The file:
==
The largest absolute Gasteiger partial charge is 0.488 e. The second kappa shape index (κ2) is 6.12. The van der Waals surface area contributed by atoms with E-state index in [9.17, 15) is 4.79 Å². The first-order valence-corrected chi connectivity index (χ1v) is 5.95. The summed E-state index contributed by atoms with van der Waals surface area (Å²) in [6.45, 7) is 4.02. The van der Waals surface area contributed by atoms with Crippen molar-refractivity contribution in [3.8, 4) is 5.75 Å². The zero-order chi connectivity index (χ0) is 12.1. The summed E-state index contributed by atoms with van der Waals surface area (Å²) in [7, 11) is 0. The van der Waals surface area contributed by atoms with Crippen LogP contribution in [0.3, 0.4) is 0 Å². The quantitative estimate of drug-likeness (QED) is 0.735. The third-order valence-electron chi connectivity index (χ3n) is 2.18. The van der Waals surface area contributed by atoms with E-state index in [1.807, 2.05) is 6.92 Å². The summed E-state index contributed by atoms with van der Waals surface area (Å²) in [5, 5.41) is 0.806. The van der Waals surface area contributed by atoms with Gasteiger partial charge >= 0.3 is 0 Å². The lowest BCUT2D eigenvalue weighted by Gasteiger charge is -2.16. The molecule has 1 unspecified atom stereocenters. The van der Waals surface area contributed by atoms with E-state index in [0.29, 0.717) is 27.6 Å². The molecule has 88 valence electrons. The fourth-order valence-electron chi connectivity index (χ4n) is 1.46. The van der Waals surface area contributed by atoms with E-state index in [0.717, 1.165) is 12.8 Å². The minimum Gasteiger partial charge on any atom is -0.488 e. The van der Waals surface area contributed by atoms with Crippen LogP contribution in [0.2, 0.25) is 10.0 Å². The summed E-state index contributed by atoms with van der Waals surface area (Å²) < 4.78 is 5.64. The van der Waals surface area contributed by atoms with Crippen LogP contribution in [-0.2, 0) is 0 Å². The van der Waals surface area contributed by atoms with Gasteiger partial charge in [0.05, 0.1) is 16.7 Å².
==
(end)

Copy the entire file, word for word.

The largest absolute Gasteiger partial charge is 0.488 e. The second kappa shape index (κ2) is 6.12. The van der Waals surface area contributed by atoms with E-state index in [9.17, 15) is 4.79 Å². The first-order valence-corrected chi connectivity index (χ1v) is 5.95. The summed E-state index contributed by atoms with van der Waals surface area (Å²) in [6.45, 7) is 4.02. The van der Waals surface area contributed by atoms with Crippen molar-refractivity contribution in [3.8, 4) is 5.75 Å². The zero-order chi connectivity index (χ0) is 12.1. The summed E-state index contributed by atoms with van der Waals surface area (Å²) in [7, 11) is 0. The van der Waals surface area contributed by atoms with Crippen LogP contribution in [0.3, 0.4) is 0 Å². The quantitative estimate of drug-likeness (QED) is 0.735. The third-order valence-electron chi connectivity index (χ3n) is 2.18. The van der Waals surface area contributed by atoms with E-state index in [1.807, 2.05) is 6.92 Å². The summed E-state index contributed by atoms with van der Waals surface area (Å²) in [5, 5.41) is 0.806. The van der Waals surface area contributed by atoms with Gasteiger partial charge >= 0.3 is 0 Å². The lowest BCUT2D eigenvalue weighted by Gasteiger charge is -2.16. The molecule has 1 unspecified atom stereocenters. The van der Waals surface area contributed by atoms with E-state index in [0.29, 0.717) is 27.6 Å². The molecule has 88 valence electrons. The fourth-order valence-electron chi connectivity index (χ4n) is 1.46. The van der Waals surface area contributed by atoms with E-state index in [0.717, 1.165) is 12.8 Å². The minimum Gasteiger partial charge on any atom is -0.488 e. The van der Waals surface area contributed by atoms with Crippen LogP contribution in [0.2, 0.25) is 10.0 Å². The summed E-state index contributed by atoms with van der Waals surface area (Å²) < 4.78 is 5.64. The van der Waals surface area contributed by atoms with Crippen LogP contribution in [-0.2, 0) is 0 Å². The van der Waals surface area contributed by atoms with Gasteiger partial charge in [0.05, 0.1) is 16.7 Å².